or did anyone notice?......
yeah, so, 6 months. 6 months we had no personal internet service at home. in that time, my husband and i built and concreted and steel rodded (and any other structurally sound additive you can think of) our already awesome relationship. it was so good for us on so many levels. but that would be a different blog, for a different time (i once promised no "emotional fluff" on this blog, and i think that personal diatribes on family philosophy and dynamics count as "fluff" --- not that there is anything wrong with that, in any sort, i just wanted to only do a nifty tricks and recipe blog and not too much personal life....junk).
let's just jump right back in, shall we?
two easy homeschool projects:
1. when studying julius or augustus caesar (or anything in ancient rome) , my curriculum suggested sewing a toga with a purple trim. to save time and energy, i went out to the back yard and picked some vines and made "laurel crowns". two minutes and some clear packing tape later:
*lesson learned long ago..."you don't always have to follow the project in the book, especially when kids really don't care either way, and as long as they can make or wear or play with SOMETHING!"
2. when studying the human body, try making these easy brain models. my curriculum suggested cutting a tennis ball in half and hot gluing items onto it (have you ever TRIED cutting a tennis ball....?). i had some styrofoam balls, which are much easier to cut, some quick drying gray paint, some yarn of two different colors, and some paper clips. voile! model brains.
step 1. cut styrofoam ball in half
step 2. coat top off each half with gray paint (or just one half if using for one child)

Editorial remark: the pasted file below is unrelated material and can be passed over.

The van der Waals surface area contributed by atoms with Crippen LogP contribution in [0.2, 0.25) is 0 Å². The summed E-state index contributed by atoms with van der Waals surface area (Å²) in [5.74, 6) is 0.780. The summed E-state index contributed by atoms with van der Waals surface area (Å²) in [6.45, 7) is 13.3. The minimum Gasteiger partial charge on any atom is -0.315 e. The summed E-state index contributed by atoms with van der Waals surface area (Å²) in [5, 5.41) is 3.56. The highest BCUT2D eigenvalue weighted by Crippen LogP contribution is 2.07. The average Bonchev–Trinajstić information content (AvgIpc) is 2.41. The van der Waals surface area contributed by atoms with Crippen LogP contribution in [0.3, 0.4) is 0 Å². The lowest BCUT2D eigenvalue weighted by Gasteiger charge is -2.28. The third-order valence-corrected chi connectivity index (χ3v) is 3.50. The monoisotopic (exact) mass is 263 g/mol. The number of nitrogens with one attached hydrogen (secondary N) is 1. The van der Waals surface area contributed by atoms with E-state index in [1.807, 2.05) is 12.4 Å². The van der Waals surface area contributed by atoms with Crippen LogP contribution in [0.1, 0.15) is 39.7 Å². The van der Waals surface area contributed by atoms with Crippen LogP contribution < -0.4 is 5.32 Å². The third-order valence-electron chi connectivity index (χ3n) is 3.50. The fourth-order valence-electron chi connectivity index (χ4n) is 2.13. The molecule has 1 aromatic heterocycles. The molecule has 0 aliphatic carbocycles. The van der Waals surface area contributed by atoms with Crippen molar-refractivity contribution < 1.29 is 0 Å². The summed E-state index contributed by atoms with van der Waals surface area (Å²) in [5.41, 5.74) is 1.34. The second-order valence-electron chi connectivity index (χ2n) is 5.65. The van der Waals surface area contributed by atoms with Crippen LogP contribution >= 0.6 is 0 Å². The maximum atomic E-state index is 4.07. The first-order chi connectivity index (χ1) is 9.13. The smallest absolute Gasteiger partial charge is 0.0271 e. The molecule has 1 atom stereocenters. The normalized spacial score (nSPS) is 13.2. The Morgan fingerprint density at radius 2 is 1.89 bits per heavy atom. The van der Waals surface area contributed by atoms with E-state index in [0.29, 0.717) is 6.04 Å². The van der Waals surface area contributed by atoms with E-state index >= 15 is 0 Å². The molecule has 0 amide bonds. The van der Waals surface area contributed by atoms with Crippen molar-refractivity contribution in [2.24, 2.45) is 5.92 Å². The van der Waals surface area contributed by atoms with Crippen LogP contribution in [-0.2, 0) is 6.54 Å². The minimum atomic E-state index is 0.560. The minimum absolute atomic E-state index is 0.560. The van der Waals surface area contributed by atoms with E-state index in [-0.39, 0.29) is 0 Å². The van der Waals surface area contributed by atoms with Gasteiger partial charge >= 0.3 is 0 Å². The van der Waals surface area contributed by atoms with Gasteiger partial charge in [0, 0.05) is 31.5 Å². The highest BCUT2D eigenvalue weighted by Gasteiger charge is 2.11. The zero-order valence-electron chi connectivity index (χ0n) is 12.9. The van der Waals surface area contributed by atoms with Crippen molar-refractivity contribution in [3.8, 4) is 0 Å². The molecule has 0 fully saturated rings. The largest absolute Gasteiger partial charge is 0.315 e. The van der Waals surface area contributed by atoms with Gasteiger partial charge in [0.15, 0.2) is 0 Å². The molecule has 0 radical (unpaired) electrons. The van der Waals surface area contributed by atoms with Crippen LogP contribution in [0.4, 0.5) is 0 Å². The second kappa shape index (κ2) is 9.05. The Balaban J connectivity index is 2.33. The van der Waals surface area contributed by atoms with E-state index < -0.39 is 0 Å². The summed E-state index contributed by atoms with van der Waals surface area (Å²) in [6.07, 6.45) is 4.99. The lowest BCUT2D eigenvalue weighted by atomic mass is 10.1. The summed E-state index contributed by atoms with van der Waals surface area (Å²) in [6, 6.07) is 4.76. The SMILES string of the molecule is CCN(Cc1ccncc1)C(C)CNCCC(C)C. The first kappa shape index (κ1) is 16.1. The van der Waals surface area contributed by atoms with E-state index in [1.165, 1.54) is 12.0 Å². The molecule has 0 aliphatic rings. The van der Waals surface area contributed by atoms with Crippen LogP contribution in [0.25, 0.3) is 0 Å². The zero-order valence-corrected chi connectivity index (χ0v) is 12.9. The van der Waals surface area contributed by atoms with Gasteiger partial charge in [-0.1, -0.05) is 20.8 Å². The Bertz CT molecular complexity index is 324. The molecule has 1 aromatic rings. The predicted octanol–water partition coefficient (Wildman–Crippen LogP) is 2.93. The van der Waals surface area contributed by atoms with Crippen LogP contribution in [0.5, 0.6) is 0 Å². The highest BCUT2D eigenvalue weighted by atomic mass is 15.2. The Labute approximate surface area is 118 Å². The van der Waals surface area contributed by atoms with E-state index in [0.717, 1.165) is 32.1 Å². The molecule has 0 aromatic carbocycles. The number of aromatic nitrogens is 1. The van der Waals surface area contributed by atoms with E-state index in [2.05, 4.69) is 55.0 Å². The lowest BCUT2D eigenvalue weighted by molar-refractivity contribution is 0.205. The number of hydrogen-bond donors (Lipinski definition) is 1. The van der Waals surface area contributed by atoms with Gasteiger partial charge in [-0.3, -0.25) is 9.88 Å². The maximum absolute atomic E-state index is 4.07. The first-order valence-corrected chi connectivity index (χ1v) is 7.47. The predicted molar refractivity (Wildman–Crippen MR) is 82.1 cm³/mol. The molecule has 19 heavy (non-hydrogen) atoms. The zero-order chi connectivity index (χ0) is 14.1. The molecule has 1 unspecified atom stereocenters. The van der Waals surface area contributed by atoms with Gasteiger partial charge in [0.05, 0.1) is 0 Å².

step 3. while the paint dries, cut 3, 12 inch strands of yarn to braid into one piece for each child (this will become the brain stem). i chose an off white yarn.
step 4. tie strands together at the top with a knot and braid the strands together. knot the end.
step 5. once paint is dry, pull one knotted end of the "brain stem" through one of the loops in the paper clip and shove the paperclip into the bottom of your brain along one edge, far enough to where the loop will hold the "stem" in place against the styrofoam. you might want to put it in at an angle so that the top part of the paper clip doesn't poke through the top of the ball.
step 6. cut one extreamly long piece of pale greenish yarn (about 1 yard long) for each brain.
step 7. on a paper plate, pour white school glue out in a large puddle and have the child soak the long strand of yarn from top to bottom.
step 8. have the child swirl the yarn all around the top of the ball. these will be the wrinkles on the brain. press the yarn firmly and let dry.
this project holds up really well over time, for when you need to review the different parts of the brain several weeks or months later.
posts to look forward to:
my curriculum picks for 2010-2011
and a week long view of our daily homeschool routine